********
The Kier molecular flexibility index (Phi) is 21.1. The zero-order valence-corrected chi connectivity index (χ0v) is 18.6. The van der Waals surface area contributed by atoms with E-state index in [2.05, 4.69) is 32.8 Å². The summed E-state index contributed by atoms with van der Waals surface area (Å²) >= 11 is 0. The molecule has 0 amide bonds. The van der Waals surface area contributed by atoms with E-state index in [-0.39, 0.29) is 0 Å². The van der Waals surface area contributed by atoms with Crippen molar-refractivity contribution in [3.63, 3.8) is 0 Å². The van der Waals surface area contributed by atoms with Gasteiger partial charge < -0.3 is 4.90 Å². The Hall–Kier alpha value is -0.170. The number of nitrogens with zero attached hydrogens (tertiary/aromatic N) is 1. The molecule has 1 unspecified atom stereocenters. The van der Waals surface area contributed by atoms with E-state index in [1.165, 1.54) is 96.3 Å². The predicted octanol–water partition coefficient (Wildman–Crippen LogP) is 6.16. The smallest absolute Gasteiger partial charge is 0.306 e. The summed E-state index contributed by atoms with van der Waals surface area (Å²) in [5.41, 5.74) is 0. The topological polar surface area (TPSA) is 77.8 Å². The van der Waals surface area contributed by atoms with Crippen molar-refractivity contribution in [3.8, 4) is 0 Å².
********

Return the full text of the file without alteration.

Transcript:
The Kier molecular flexibility index (Phi) is 21.1. The zero-order valence-corrected chi connectivity index (χ0v) is 18.6. The van der Waals surface area contributed by atoms with E-state index in [2.05, 4.69) is 32.8 Å². The summed E-state index contributed by atoms with van der Waals surface area (Å²) >= 11 is 0. The molecule has 0 amide bonds. The van der Waals surface area contributed by atoms with E-state index in [-0.39, 0.29) is 0 Å². The van der Waals surface area contributed by atoms with Crippen molar-refractivity contribution in [3.63, 3.8) is 0 Å². The van der Waals surface area contributed by atoms with Gasteiger partial charge < -0.3 is 4.90 Å². The Hall–Kier alpha value is -0.170. The number of nitrogens with zero attached hydrogens (tertiary/aromatic N) is 1. The molecule has 1 unspecified atom stereocenters. The van der Waals surface area contributed by atoms with E-state index in [1.165, 1.54) is 96.3 Å². The predicted octanol–water partition coefficient (Wildman–Crippen LogP) is 6.16. The smallest absolute Gasteiger partial charge is 0.306 e. The summed E-state index contributed by atoms with van der Waals surface area (Å²) in [5.41, 5.74) is 0. The topological polar surface area (TPSA) is 77.8 Å². The van der Waals surface area contributed by atoms with Crippen molar-refractivity contribution in [3.8, 4) is 0 Å².